Whilst at a peace rally in Trafalgar Square just before Christmas one year, Cardinal Basil Hume was confronted by a journalist attempting to gain newsworthy comments from the protesters. To Hume’s surprise, one journalist asked him, ‘What does Christmas mean to you?’ Cardinal Hume’s response was as follows:
‘I was rather taken aback because it didn’t seem to me to be immediately relevant to the purpose of the rally. I had to react at once and said the first thing that came into my head. It was this: “The great and awesome God became man for me.” He said “thank you” and didn’t pursue the subject. It was only after I had gone fifteen yards or so that it dawned on me what I had said. Here was a familiar truth which I had known all my life. But at that moment the simple truth that God had become man seemed to me quite staggering, and I realised I was looking at a familiar truth in a new way…
…St John says “God is love”, not that he loves but that he is entirely love. That is why I have come to treasure each Christmas. I have come to realise more intensely that the birth of Jesus Christ in that stable in Bethlehem is where all my questions begin to be answered. If I want to look on the face of utter love, if I want to see what the lover will do for the beloved, I have to take myself with faith to the crib and look at the image of the child in the manger.’
The Mystery of the Incarnation (1999), pp.9-10, Darton, Longman and Todd.
The wise men followed a star to find their way to the location of the Christ-child laying in the manger, but it was their belief that something momentous had occurred that led them to set out on their journey in the first instance. Having studied their own astrological projections and compared them with Jewish prophecy, they must have slowly realised that here was an event of great importance. When they actually arrived at Bethlehem and found what they had been looking for, their expectations had to be reconfigured – they were faced with a child, born in humble circumstances, helpless and poor.
All the wisdom their culture could offer, and all the learning of their particular disciplines had brought them to a deeply held belief that a kingly figure of some kind would be appearing at Bethlehem; but now, confronted with a weak infant in lowly surroundings, it was the gift of faith that led them to fall down and worship Jesus (c.f.; Matthew 2:11). This is the core of what we celebrate at Epiphany – the realisation that God has become man, for us. The wise men, following the wisdom and insight afforded to them, could only surmise so much; it was the gift of faith that led them to see the true significance of the Nativity. Cardinal Hume considers the application of this aspect of the story here:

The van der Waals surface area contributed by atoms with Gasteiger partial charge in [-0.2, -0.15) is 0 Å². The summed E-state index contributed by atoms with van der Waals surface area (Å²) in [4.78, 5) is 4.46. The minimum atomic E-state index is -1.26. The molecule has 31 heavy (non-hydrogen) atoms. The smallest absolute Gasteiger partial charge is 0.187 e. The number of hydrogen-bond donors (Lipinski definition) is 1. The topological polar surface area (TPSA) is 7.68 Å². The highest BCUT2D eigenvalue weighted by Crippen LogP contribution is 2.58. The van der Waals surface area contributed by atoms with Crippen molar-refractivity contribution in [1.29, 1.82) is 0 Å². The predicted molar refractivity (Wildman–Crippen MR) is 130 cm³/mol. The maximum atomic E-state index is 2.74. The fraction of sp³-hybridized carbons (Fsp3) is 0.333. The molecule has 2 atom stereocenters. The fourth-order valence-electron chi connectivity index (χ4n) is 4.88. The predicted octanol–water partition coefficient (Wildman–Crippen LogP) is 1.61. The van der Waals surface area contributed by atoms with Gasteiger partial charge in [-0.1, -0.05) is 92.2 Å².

‘If you follow the star of Bethlehem you will find just a child in the manger, or so it might seem, but it is faith which enables us to know that this child is truly God as well as truly man; not that we can see it clearly. Faith is a lesser light, but enough, and it is a light given by God, a special gift, his most important gift to us.
So as we travel through life we have the star to guide us, and we look for God and the will of God in everyday things, in persons and events and in many things. We might just have seen the child in the manger and missed the point – that he is also God. Equally, we can go through life meeting people, loving people, and also miss the point. We can only see with our physical eyes, so we have to let that little light which is faith lead us to God who is, in some wonderful manner, within all things. If we look for him every day in our present situation in this life then we will most certainly find him. All the time our eyes are being trained to see him in the full glare of vision. That is our ultimate expectation.’
As the Christmas season comes to a close, I think it is important to dwell a little longer on the enormity of what it means, to consider whether we have really taken the central message of Christmas and Epiphany to heart – that God became man for us. As Cardinal Hume says in the earlier passage: ‘If I want to look on the face of utter love, if I want to see what the lover will do for the beloved, I have to take myself with faith to the crib and look at the image of the child in the manger.’ The birth of Christ is the revelation, the epiphany, that God loves us so much that He has entered into every aspect of our experience, with all its contradictions, frustrations, sufferings, joys and jubilations.
What this means for us, apart from the comfort of knowing that when all is said and done, when all the tears are dried, God is love and is for us and with us, is that every human life is therefore consecrated and validated in the eyes of God. As Cardinal Hume says, although we cannot share the experience of the Magi and witness the Nativity directly, we still have the same gift of faith to light our path, and this light tells us (sometimes contrary to experience, and this is when it is most valuable) that we can see God in all things, and all people; that ‘if we look for him every day in our present situation in this life then we will most certainly find him’. This means looking for Him in the most unlikely circumstances and the most unlikely people. If we do, we will be in for a surprise just as wonderful as that experienced by the Magi, if not more – they saw the light of Christ that one night in Bethlehem; we, with the light of faith, can see Him in our neighbour every day.